NPPF plan reforms for social protection

Plan inclusive of those working outside government and corporations

NPPF: Fresh out of college and hunting for a job, Karma Choden, 23, can be called choosy. She wants a job that guarantees post retirement benefits.

Given her perseverance, a government job or a career in government owned enterprise is what she is after. “I am not good in managing personal finance so the job I am looking for should have inbuilt system to reward my service when I retire,” she said.

The job scenario is bad, but jobseekers like Karma, given the preference, always opt for jobs that ensures post retirements benefits. Studies pointed out that post retirement benefits is one of the deterring factors for employment in private sector.

Today there are 51,333 employees of government and corporation as members of the National Pension and Provident Fund (NPPF). This is just 15 percent of the national work force. Other organizations catering to social protection of work force like pension and insurance constitutes less than two percent.

Who are the remaining 85 percent?

Those working as general service personnel (GSP) and elementary service personnel (ESP) and national work force in the civil service, employees of local government, private sector, international agencies, NGOs and CSOs are not included in pension schemes, according to NPPF’s annual report.

Given the demographic changes and disappearance of traditional social support system with socio-economic development, NPPF stated that  new retirement policies, which would cover this group of population who have been excluded from social protection schemes are must.

A policy document for national pension scheme, which the NPPF drafted, is with the Cabinet.

“The intent is to provide guidance in the development of a social protection scheme that is sustainable, affordable, accessible, inclusive and broad-based,” the report states.

But this can only be achieved by expanding access and coverage through introduction of additional schemes and by ensuring that the schemes include those who are not currently members.

The existing NPPF schemes governed by the government executive order in 2002 cover only civil servants, employees of government owned and joint sector corporations and the armed forces.

However, the labour and employment Act requires employers to provide retirement benefits such as pension, provident fund and gratuity. This provision of the law is not yet fully enforced, especially in the private sector.

It is also a constitutional mandate of the state to provide security to its citizens in times of illness and disability or lack of adequate means of livelihood for reasons beyond one’s control.

The country’s has 345,786 active workers today and the number is increasing annually. This calls for a timely national pension policy that could be organized with the changing demography.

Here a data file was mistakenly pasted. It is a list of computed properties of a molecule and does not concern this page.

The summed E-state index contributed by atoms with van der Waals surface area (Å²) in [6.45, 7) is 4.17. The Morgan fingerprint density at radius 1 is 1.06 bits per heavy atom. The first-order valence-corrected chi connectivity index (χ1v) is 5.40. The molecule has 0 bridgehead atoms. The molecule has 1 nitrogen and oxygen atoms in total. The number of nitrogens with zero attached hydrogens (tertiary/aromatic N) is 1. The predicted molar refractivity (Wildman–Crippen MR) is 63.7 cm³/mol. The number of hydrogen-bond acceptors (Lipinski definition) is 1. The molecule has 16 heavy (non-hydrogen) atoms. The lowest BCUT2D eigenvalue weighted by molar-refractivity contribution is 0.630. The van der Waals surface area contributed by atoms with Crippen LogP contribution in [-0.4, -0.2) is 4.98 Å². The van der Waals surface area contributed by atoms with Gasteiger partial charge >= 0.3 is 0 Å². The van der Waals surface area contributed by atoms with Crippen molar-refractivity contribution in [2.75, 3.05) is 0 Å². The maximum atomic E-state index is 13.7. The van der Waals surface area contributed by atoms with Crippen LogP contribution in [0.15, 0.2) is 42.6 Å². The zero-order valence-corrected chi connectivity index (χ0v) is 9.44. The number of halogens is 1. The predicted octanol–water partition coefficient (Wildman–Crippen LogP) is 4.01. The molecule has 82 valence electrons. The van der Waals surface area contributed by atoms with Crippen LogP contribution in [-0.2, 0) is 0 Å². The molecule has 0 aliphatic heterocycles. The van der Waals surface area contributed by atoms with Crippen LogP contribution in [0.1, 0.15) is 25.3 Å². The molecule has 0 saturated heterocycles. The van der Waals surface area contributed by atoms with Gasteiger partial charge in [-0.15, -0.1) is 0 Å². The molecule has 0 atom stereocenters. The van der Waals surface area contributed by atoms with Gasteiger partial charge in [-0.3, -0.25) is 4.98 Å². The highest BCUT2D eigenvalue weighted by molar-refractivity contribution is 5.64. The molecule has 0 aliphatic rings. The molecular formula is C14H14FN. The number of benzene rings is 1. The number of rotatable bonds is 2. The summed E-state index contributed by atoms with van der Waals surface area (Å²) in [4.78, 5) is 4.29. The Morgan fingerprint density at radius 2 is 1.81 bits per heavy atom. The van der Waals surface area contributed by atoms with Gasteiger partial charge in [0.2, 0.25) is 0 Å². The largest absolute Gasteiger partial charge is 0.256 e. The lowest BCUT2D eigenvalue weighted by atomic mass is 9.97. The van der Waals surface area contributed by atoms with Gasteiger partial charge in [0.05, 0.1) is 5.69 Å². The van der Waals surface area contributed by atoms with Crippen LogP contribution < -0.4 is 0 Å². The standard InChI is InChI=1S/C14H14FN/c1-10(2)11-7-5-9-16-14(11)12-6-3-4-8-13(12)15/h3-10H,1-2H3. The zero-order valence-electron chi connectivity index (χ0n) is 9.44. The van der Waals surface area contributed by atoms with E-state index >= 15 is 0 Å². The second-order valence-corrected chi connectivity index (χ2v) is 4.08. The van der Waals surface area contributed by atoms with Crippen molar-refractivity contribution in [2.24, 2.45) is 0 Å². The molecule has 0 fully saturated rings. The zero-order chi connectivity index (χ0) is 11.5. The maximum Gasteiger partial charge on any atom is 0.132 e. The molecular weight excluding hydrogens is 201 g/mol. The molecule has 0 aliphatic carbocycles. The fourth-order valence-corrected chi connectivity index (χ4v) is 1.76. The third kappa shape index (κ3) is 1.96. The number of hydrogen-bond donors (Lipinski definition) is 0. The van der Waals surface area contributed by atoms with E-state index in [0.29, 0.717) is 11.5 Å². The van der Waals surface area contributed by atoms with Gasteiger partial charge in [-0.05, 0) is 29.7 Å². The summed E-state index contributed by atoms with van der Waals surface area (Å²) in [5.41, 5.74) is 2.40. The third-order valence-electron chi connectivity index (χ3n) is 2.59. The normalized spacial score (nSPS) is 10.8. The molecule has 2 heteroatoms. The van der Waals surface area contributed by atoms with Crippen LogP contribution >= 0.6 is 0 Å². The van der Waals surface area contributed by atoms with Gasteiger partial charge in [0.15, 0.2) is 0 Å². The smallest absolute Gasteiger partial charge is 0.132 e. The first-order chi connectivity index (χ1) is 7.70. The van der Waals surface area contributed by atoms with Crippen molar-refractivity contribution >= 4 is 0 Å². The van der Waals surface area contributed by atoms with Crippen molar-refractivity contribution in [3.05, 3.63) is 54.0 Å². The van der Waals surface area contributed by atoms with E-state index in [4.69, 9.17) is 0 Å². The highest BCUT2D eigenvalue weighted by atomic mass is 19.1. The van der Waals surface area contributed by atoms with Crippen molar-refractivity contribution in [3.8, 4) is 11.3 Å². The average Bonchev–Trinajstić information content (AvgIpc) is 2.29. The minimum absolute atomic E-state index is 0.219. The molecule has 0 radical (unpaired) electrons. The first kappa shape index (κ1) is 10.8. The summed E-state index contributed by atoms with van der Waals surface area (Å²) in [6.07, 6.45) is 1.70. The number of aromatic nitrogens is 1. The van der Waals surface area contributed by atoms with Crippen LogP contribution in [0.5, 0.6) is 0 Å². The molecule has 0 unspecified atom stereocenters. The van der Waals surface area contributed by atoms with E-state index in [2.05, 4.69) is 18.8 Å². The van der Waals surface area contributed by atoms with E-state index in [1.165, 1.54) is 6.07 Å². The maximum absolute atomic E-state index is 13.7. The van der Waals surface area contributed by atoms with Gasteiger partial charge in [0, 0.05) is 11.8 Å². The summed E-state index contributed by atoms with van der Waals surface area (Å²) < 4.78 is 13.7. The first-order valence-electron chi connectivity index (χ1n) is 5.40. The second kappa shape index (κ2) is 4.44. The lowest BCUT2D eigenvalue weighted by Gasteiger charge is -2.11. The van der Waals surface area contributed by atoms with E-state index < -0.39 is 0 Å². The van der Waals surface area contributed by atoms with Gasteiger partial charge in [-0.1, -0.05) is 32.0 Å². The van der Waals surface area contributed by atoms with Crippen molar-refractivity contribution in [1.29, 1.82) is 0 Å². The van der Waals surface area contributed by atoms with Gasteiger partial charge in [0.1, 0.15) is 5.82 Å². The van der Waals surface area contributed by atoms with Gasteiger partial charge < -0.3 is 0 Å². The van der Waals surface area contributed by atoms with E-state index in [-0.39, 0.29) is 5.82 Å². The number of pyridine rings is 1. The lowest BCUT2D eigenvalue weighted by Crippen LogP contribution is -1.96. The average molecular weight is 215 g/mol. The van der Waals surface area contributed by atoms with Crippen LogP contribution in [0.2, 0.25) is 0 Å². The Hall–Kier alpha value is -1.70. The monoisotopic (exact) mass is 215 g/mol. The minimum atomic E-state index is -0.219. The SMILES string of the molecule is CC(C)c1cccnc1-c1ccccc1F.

In its report, the NPPF has already identified some areas of reforms to be implemented should the draft gets Cabinet approval.

To ensure the sustainability of the existing pension, the report stated, there should be an increase in contribution and pension age depending on the situation and necessity.

As expanding the pension further is not affordable, it stated that there is a need to expand the provident fund to increase the coverage.

The NPPF also plans to launch a voluntary or self-contributory provident fund scheme for employees in the private sector, including self-employment agencies.

It has already implemented ‘lotedh scheme’ for senior citizens.

The first phase of reform would begin with including the ESP, GSP, work force and LG and government contract employees in the pension scheme. This will gradually expand to all agencies covered by the labour and employment Act.

Simultaneously, NPPF will also develop a system of voluntary contribution saving schemes for employees in the formal and informal sector including self-employed.

Albeit the efforts to enroll majority of the country’s workforce under the pension schemes, sustainability of the fund is already a concern for NPPF.

With the declining fertility and consistent increase in life expectancy, the National Statistics Bureau (NSB) expects the number of older persons in the population to double from 29,745 in 2005 to 58,110 by 2030. However, the working population is projected to grow by 10 percent in the same period.

This means that number of people retiring from service would double while those contributing to the fund would increase marginally. This calls for intimidation on the sustainability of pension funds.

The NPPF is therefore planning to invest in debt instruments like bonds, treasury bills and equity investments in state owned enterprises in the next five years, which are more secure. The report stated that a percent increase on the rate of return could push the pension sustainability by more than a year.

The annual report revealed that NPPF’s investment in bonds doubled from around Nu 2B in 2014 to Nu 4.1B last year. But its investment on loans and shares increased marginally during the same period.

Tshering Dorji

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